Sometimes astronomy news isn’t spectacular, but it is still so way cool.
SOHO is an observatory that is parked about a million miles towards the Sun, where it can stare at the nearest star all the time. One instrument, LASCO (the Large Angle and Spectrometric Coronagraph), has a little paddle that blocks the fierce light of the Sun itself so that it can see the fainter hiccups and belches of billions of tons of plasma erupting from the surface.
But it can also see stars in the background, and planets, and, sometimes, comets. They are really amazing to watch in the animations as they streak in toward the Sun. Most — and over a thousand have been seen — evaporate away and are never seen again.
But a sharp-eyed observer named Sebastian Hoenig, a German PhD student, found one that came back! Although it’s not clear from the press release, I assume he was tracking comets and calculating the orbits of them. In 2005 he realized that two comets may be one and the same because the mathematics of their orbits (shape, size, period, etc.) were so similar. Assuming he had seen two apparitions of the same object, he predicted it would return in early September, 2007. Bang! There it was, right on schedule.
Now called, P/2007 R5 (SOHO), it’s a weird one. Comets usually get a tail, especially when close to the Sun. This one doesn’t. But it does brighten a lot when it gets close to the Sun, like comets do. It’s probably an extinct (well, almost extinct) comet nucleus. It used to be rock and ice, but now it’s almost all rock, with some ice still buried inside that only sublimates (turns into a gas) right when the comet is closest to the Sun.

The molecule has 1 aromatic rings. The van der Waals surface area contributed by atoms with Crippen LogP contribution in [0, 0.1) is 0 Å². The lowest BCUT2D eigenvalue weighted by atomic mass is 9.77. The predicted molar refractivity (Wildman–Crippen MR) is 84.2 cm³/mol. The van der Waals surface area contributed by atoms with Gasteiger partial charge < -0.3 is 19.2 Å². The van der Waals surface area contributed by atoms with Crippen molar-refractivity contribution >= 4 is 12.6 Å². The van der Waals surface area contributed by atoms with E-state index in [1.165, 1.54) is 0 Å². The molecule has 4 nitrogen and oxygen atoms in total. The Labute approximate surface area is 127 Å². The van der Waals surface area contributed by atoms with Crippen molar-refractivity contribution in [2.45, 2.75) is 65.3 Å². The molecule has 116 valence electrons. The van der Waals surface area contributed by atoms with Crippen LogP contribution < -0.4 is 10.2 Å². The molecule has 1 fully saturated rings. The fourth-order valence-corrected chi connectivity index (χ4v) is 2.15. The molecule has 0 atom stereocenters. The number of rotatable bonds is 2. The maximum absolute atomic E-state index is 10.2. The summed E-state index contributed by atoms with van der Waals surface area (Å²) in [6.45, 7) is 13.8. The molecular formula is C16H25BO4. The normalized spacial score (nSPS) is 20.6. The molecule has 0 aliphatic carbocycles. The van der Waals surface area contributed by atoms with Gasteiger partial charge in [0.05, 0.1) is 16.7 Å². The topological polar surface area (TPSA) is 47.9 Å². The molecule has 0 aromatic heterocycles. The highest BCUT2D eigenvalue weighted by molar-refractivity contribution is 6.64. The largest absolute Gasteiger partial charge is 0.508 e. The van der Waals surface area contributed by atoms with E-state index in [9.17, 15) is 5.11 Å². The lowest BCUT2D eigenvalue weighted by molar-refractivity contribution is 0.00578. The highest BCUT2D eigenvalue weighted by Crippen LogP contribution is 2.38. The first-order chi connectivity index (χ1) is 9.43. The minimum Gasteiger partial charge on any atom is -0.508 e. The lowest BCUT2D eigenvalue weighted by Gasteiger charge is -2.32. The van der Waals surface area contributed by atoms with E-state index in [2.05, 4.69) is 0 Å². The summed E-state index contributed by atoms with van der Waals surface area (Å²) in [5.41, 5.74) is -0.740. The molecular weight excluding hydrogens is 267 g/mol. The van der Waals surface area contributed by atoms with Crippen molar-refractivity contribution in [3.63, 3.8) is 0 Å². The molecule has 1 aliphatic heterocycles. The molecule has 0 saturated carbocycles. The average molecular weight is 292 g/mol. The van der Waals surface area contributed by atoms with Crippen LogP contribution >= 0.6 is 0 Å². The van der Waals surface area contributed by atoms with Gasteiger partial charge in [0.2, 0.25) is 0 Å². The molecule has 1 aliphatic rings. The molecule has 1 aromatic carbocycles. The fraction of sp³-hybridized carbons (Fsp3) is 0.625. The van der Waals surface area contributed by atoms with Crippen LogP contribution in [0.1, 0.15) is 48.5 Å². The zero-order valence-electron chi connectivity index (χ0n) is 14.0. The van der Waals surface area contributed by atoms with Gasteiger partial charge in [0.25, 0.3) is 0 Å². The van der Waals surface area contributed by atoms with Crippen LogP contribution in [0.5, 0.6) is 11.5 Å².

It’s tiny, maybe 200 meters across, so it’s basically invisible to Earth-based telescopes, and only becomes visible when it’s near the Sun. Over time, any comet could become one of these weirdos, so it may not be all that weird– there could be thousands more like it on short orbits (this one has a four year orbit).
If you’ve never done it before, go poke around the SOHO website (linked above). It’s an amazing success story from NASA and ESA, with tons of incredible information, pictures, and animations. It’s time well spent.